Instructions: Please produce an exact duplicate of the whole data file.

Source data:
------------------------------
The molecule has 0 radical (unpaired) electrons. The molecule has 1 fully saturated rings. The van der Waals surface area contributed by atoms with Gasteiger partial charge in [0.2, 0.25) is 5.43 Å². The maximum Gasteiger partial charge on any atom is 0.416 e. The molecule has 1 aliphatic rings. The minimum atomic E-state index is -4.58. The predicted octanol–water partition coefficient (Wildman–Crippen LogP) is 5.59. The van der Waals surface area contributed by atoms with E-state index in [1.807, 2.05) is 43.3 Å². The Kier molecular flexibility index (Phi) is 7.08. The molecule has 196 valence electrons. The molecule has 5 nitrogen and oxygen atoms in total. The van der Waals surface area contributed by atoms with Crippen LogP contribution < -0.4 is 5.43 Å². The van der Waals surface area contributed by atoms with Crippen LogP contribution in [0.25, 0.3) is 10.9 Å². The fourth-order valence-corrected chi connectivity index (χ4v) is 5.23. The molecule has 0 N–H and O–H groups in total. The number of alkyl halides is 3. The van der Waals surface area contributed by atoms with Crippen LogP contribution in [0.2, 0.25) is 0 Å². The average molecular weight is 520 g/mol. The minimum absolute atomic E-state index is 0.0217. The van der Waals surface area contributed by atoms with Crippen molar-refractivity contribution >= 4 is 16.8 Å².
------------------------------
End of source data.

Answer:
The molecule has 0 radical (unpaired) electrons. The molecule has 1 fully saturated rings. The van der Waals surface area contributed by atoms with Gasteiger partial charge in [0.2, 0.25) is 5.43 Å². The maximum Gasteiger partial charge on any atom is 0.416 e. The molecule has 1 aliphatic rings. The minimum atomic E-state index is -4.58. The predicted octanol–water partition coefficient (Wildman–Crippen LogP) is 5.59. The van der Waals surface area contributed by atoms with E-state index in [1.807, 2.05) is 43.3 Å². The Kier molecular flexibility index (Phi) is 7.08. The molecule has 196 valence electrons. The molecule has 5 nitrogen and oxygen atoms in total. The van der Waals surface area contributed by atoms with Crippen LogP contribution < -0.4 is 5.43 Å². The van der Waals surface area contributed by atoms with Crippen LogP contribution in [0.25, 0.3) is 10.9 Å². The fourth-order valence-corrected chi connectivity index (χ4v) is 5.23. The molecule has 0 N–H and O–H groups in total. The number of alkyl halides is 3. The van der Waals surface area contributed by atoms with Crippen LogP contribution in [0.2, 0.25) is 0 Å². The average molecular weight is 520 g/mol. The minimum absolute atomic E-state index is 0.0217. The van der Waals surface area contributed by atoms with Crippen molar-refractivity contribution >= 4 is 16.8 Å².